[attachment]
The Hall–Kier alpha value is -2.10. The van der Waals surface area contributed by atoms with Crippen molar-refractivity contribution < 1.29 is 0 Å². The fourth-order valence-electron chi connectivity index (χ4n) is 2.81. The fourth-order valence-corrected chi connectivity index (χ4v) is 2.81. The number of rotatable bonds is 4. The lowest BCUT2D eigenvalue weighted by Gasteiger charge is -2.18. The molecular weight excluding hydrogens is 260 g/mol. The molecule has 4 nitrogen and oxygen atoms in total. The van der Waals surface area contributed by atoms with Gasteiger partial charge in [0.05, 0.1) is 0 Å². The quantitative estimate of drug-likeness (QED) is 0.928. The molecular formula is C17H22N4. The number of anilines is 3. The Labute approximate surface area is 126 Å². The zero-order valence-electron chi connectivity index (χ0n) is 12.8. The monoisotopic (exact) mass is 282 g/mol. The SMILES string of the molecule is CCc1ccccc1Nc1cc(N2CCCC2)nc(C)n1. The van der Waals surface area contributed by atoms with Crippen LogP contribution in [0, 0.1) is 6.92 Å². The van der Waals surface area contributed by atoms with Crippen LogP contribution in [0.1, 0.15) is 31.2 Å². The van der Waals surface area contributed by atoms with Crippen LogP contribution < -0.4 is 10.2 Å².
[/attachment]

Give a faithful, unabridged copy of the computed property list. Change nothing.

The Hall–Kier alpha value is -2.10. The van der Waals surface area contributed by atoms with Crippen molar-refractivity contribution < 1.29 is 0 Å². The fourth-order valence-electron chi connectivity index (χ4n) is 2.81. The fourth-order valence-corrected chi connectivity index (χ4v) is 2.81. The number of rotatable bonds is 4. The lowest BCUT2D eigenvalue weighted by Gasteiger charge is -2.18. The molecular weight excluding hydrogens is 260 g/mol. The molecule has 4 nitrogen and oxygen atoms in total. The van der Waals surface area contributed by atoms with Gasteiger partial charge in [0.05, 0.1) is 0 Å². The quantitative estimate of drug-likeness (QED) is 0.928. The molecular formula is C17H22N4. The number of anilines is 3. The Labute approximate surface area is 126 Å². The zero-order valence-electron chi connectivity index (χ0n) is 12.8. The monoisotopic (exact) mass is 282 g/mol. The SMILES string of the molecule is CCc1ccccc1Nc1cc(N2CCCC2)nc(C)n1. The van der Waals surface area contributed by atoms with Crippen LogP contribution in [0, 0.1) is 6.92 Å². The van der Waals surface area contributed by atoms with Crippen LogP contribution in [0.1, 0.15) is 31.2 Å². The van der Waals surface area contributed by atoms with Crippen LogP contribution < -0.4 is 10.2 Å².